Coffees that are naturally processed require the same attention to detail, and are usually processed the later end of the harvest period, when the coffee is peaking at higher altitudes. The ripe cherries are carefully selected and hand sorted to achieve a sweeter and cleaner end product. The first phase of drying involves spreading the coffee in thin layers on tables, moving it carefully to avoid damaging the fruit. This first part is crucial to avoiding fermented flavours, and coffee should reach the ‘raisin’ stage at about 25% moisture in a few days. From 25–12% moisture, the layers are built up and constantly shifted and moved during the day, and rested at night. This natural process requires a lot of labour and attention in order to achieve high quality levels, as uncontrolled drying can increase the fruity flavours of the coffee and make it unstable, while drying too slowly can allow mould to develop or result in other irregular flavours. After the coffee is processed, it is typically held in the warehouses at the washing stations before being trucked to Addis Ababa for sale. The washing stations normally produce up to 150 bags of parchment as one lot.


There are three trademarked coffee-growing regions in Ethiopia. The first, Sidamo, is a large growing region in the fertile highlands to the south of Lake Awasa, in the Rift Valley. It is made up of more than 20 ‘woredas’ or administrative districts, each with varying microclimates and altitudes. There are at least 50 cooperatives, as well as many private buying stations, with over 200 washing stations around the various districts. Sidamo is known for having the perfect conditions for coffee, with an altitude of 1,500–2,200m above sea level, generous rainfall, and fertile soil.

The second, Yirgacheffe, is part of the Sidamo region in southern Ethiopia, but coffees from this area have become so well known and sought after that it’s been sub-divided into its own micro-region and trademarked by the Ethiopian government. Most of the coffee in the heavily populated Yirgacheffe region grows at an altitude of 2,000m above sea level or higher, with around 62,000 hectares of garden coffee grown in the steep, fertile forests.

The third trademarked region is Harrar. Coffees grown here are almost always processed naturally and are traditionally classified as longberry (large), shortberry (smaller) or Mocha (peaberry). The coffees come from wild native trees on small farms in the eastern part of Ethiopia, and have a nutty, chocolatey profile, which reflects the slightly more arid climate of this region. These coffees are often used in espresso blends, rather than as single origin coffees.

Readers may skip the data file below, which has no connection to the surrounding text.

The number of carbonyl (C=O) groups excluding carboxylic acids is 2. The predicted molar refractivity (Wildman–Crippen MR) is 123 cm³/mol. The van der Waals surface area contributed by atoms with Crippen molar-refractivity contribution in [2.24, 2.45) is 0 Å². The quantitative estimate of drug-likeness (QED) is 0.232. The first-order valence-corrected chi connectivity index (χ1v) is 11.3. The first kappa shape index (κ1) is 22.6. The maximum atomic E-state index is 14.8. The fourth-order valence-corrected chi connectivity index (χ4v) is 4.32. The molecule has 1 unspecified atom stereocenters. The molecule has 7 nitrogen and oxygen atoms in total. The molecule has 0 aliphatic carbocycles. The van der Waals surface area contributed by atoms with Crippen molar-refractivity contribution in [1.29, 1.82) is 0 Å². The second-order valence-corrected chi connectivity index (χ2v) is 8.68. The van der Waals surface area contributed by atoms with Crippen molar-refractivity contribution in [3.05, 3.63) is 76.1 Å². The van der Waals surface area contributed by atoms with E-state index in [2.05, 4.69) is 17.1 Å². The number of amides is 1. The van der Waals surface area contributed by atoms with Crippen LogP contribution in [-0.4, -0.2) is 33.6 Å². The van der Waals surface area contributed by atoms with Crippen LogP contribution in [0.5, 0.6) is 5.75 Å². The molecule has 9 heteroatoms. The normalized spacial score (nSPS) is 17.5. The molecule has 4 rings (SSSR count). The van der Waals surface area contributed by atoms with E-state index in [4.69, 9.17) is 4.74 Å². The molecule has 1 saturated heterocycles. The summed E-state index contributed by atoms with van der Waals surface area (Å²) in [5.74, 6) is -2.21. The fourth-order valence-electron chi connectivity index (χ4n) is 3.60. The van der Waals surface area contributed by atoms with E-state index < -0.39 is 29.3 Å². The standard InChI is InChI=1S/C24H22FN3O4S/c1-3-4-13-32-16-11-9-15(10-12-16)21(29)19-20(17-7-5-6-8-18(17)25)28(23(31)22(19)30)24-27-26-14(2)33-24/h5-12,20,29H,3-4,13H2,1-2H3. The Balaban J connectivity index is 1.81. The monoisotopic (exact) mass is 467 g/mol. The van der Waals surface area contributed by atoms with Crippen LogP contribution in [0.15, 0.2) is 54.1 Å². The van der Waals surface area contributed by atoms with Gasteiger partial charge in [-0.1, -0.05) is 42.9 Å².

Other regions like Djimma and Limu also produce excellent coffees, although they are less well known than the trademarked regions. Djimma, in the southwest of Ethiopia, is one of the larger producers of coffee in the country, with many commercial grade coffees being grown here. The Limu region is also in the southwest, located 1,100–1,900m above sea level, and the washed coffee here is considered to be one of Ethiopia’s best highland-grown coffees.


In Ethiopia, commodities such as wheat, maize, sesame, and coffee are sold through a trading platform called the Ethiopian Commodity Exchange (ECX), considered to be an equalising market force for sellers and buyers. On arrival at the ECX, all coffee is repackaged and categorised according to cup profile and quality, before being auctioned to the highest bidder. As 90% of coffee comes through the ECX, this has resulted in a lack of traceability in the market; in the past, it has been incredibly difficult for roasters, importers and buyers to determine the precise and accurate origin of the coffee.

However, changes made as recently as 2018 have allowed producers with privately owned washing stations to sell their coffees directly, outside of the ECX, in an effort to create the opportunity for more people to export traceable coffees. This means buyers are now able to fully trace their coffees directly to the washing stations. This, in turn, allows stations to pay a second dividend back to the farmers when the coffees are sold at a premium. This positive change encourages farmers to deliver better quality cherries, and it encourages washing stations to invest in producing higher quality lots.


All of the Ethiopian coffees purchased by Melbourne Coffee Merchants are selected on the basis of their exceptional cup profile first and foremost. This drives our purchasing decisions every year. We look for exceptional washed lots that are complex, elegant, floral and tea-like. We also buy well-processed naturals when we come across them, and look for lots that are intensely sweet, rich and fruit-driven, but also clean and balanced.

Ethiopia is an incredibly complex origin to source from. We began sourcing directly in 2014, and are slowly building relationships with washing stations and single producers, and improving traceability of the coffees we source as these relationships deepen. Our goal is to have longstanding relationships with all the washing stations and single producers we work with, and we’re confident that this will be possible in the next two years.

This year, we have purchased several washed and natural lots from Yirgacheffe, Guji and Djimma, which are all traceable back to privately owned washing stations and/or farms. The quality of these coffees is exceptional; they are all stunning examples of what this incredible country can produce.